In the past decade "false confessions" have emerged as a major area of research and practice in forensic psychology and psychiatry. Most prominent among the factors for this emergence has been the media coverage of high profile false confession cases. Not long ago false confessions were viewed as an anomaly, but in the past decade DNA exonerations coupled with social science research, have focused attention on how false confessions can arise from common interrogation practice. This article explores two recent high profile cases where false confessions were obtained and explores the various factors involved. Modern psychological interrogation, criminal profiling literature, and polygraphy suggest to law enforcement that they can reliably identify "criminals" without adequate investigation. Thus reliance on these sources for evidence of guilt warrants careful review.
In the past decade "false confessions" have emerged as a major area of research and practice in forensic psychology and psychiatry (Gudjonsson, 2003; Kassin & Gudjonsson, 2004; Lassiter 2004; Heilbrun, Marczyk, DeMatteo, 2002; Melton, Petrila, Poythress, & Slobogin, 2007). A variety of factors have contributed to the scholarly focus and attention on false confessions. Most prominent among the factors has been the media coverage of high profile false confession cases such as, Michael Crowe (McBreaty, 2002; Johnson, 2003), Christopher Ochoa (Falkenberg, 2001; Drizin, 2001), the Central Park Jogger defendants (Perrotta, 2002; Ryan, 2002), Lacresha Murray (In the Matter of LM, 1999; Peopleofthehheart.org, 2004), the Chicago preadolescents in the Ryan Harris homicide (Kotlowitz, 1999), Tom Sawyer (Ofshe, 1989), the Buddhist Monks homicides (Leo & Ofshe, 1998) multiple British cases reported by Gudjonsson (2003), the Martin Tankleff case (Castillo, 2007) as well as the Halsey and Deskovic cases described below. The identification and confirmation of false confession cases has been enhanced by the application of DNA science to crime investigation as described in the influential book Actual Innocence (Scheck, Neufeld, & Dwyer, 2000). This process has resulted in unambiguous confirmation of false confessions in an expanding number of cases (Drizin & Leo, 2004). Not long ago false confessions were viewed as an anomaly, but in the past decade DNA exonerations coupled with social science research, have focused attention on how false confessions can arise from common interrogation practice. In a recent publication (Citron & Johnson, 2006), it was argued that mental health experts should avoid use of the term "false confessions," because it implies that psychiatric and psychological experts can determine the accuracy or truth of incriminating statements. Rather, the more relevant scope of expert testimony involves the concept of reliability of disputed confession evidence. However, the term "false confession" has become part of the common public and academic lexicon.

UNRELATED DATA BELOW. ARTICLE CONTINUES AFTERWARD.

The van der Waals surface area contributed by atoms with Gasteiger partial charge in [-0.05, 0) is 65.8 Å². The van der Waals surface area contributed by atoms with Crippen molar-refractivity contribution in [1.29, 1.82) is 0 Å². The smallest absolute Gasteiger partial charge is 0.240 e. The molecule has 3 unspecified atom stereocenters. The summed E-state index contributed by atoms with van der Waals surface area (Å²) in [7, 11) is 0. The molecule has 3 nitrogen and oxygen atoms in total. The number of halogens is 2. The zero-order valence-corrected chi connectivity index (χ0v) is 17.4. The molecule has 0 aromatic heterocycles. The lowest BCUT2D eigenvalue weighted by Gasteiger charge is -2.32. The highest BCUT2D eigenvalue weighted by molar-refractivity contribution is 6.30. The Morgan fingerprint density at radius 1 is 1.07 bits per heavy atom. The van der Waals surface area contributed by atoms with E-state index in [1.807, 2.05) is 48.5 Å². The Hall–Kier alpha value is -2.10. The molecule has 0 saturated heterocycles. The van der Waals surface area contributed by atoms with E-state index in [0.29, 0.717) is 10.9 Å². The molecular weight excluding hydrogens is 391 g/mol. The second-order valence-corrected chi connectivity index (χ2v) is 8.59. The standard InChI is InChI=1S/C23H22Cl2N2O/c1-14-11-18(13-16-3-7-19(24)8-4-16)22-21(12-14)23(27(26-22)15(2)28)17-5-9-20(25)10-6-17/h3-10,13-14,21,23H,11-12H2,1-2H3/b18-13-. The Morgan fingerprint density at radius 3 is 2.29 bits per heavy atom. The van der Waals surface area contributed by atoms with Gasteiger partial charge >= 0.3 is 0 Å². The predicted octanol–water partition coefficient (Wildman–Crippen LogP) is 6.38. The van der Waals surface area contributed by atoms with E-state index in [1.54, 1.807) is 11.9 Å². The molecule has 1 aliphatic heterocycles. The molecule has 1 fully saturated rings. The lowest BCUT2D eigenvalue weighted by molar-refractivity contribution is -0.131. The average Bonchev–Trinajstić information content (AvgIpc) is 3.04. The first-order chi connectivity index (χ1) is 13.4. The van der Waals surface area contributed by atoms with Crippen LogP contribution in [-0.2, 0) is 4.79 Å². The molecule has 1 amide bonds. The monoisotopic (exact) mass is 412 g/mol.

Retrospective analysis and examination of confirmed false confessions can be instructive for future research as well as providing lessons for forensic consultation and expert witness testimony (Fulero, 2004). Thus the archival record of the 1985 Halsey and 1989 Deskovic cases are valuable resources that contribute to our understanding of the phenomena of false confessions in the context of criminal interrogation and prosecution. Central to this is how the false confessions were confirmed in these two cases. Gudjonsson (2003) notes that while doubt is warranted, false confessions certainly occur, and what is required is thorough informed investigation. According to Gudjonsson, false confessions are identified by a variety of means, such as new forensic (often DNA) evidence, new alibi evidence, the confession and/or conviction of another party, new mental health evidence, or characteristics of the post-admission narrative that render the admission improbable (discussed further below). …